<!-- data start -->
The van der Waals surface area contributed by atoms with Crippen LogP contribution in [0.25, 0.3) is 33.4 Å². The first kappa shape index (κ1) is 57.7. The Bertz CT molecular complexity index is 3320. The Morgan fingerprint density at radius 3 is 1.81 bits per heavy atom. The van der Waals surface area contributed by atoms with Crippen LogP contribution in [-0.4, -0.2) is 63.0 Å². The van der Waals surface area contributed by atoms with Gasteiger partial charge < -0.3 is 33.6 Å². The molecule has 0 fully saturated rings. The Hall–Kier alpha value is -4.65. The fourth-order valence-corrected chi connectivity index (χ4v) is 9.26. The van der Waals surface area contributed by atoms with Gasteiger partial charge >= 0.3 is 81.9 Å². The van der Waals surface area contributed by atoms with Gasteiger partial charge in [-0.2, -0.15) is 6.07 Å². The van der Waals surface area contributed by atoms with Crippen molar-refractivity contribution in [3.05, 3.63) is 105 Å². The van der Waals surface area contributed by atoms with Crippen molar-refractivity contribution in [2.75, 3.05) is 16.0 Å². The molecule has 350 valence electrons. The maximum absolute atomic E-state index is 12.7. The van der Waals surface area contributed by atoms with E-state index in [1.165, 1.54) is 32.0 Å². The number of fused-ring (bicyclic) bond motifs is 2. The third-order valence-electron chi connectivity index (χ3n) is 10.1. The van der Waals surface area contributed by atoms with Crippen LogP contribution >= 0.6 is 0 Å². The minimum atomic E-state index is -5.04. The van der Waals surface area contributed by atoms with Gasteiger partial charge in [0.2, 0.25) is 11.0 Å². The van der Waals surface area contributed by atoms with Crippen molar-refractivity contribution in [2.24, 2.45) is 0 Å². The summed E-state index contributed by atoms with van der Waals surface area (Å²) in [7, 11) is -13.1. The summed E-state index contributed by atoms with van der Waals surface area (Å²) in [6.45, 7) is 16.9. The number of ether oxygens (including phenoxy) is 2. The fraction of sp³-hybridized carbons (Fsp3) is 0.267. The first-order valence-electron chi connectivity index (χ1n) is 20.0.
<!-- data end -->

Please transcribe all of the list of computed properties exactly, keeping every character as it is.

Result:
The van der Waals surface area contributed by atoms with Crippen LogP contribution in [0.25, 0.3) is 33.4 Å². The first kappa shape index (κ1) is 57.7. The Bertz CT molecular complexity index is 3320. The Morgan fingerprint density at radius 3 is 1.81 bits per heavy atom. The van der Waals surface area contributed by atoms with Crippen LogP contribution in [-0.4, -0.2) is 63.0 Å². The van der Waals surface area contributed by atoms with Gasteiger partial charge < -0.3 is 33.6 Å². The molecule has 0 fully saturated rings. The Hall–Kier alpha value is -4.65. The fourth-order valence-corrected chi connectivity index (χ4v) is 9.26. The van der Waals surface area contributed by atoms with Gasteiger partial charge >= 0.3 is 81.9 Å². The van der Waals surface area contributed by atoms with Gasteiger partial charge in [-0.2, -0.15) is 6.07 Å². The van der Waals surface area contributed by atoms with Crippen molar-refractivity contribution in [3.05, 3.63) is 105 Å². The van der Waals surface area contributed by atoms with Crippen molar-refractivity contribution in [2.75, 3.05) is 16.0 Å². The molecule has 350 valence electrons. The maximum absolute atomic E-state index is 12.7. The van der Waals surface area contributed by atoms with E-state index in [1.165, 1.54) is 32.0 Å². The number of fused-ring (bicyclic) bond motifs is 2. The third-order valence-electron chi connectivity index (χ3n) is 10.1. The van der Waals surface area contributed by atoms with Crippen LogP contribution >= 0.6 is 0 Å². The minimum atomic E-state index is -5.04. The van der Waals surface area contributed by atoms with Gasteiger partial charge in [0.2, 0.25) is 11.0 Å². The van der Waals surface area contributed by atoms with Crippen molar-refractivity contribution in [2.24, 2.45) is 0 Å². The summed E-state index contributed by atoms with van der Waals surface area (Å²) in [7, 11) is -13.1. The summed E-state index contributed by atoms with van der Waals surface area (Å²) in [6.45, 7) is 16.9. The number of ether oxygens (including phenoxy) is 2. The fraction of sp³-hybridized carbons (Fsp3) is 0.267. The first-order valence-electron chi connectivity index (χ1n) is 20.0.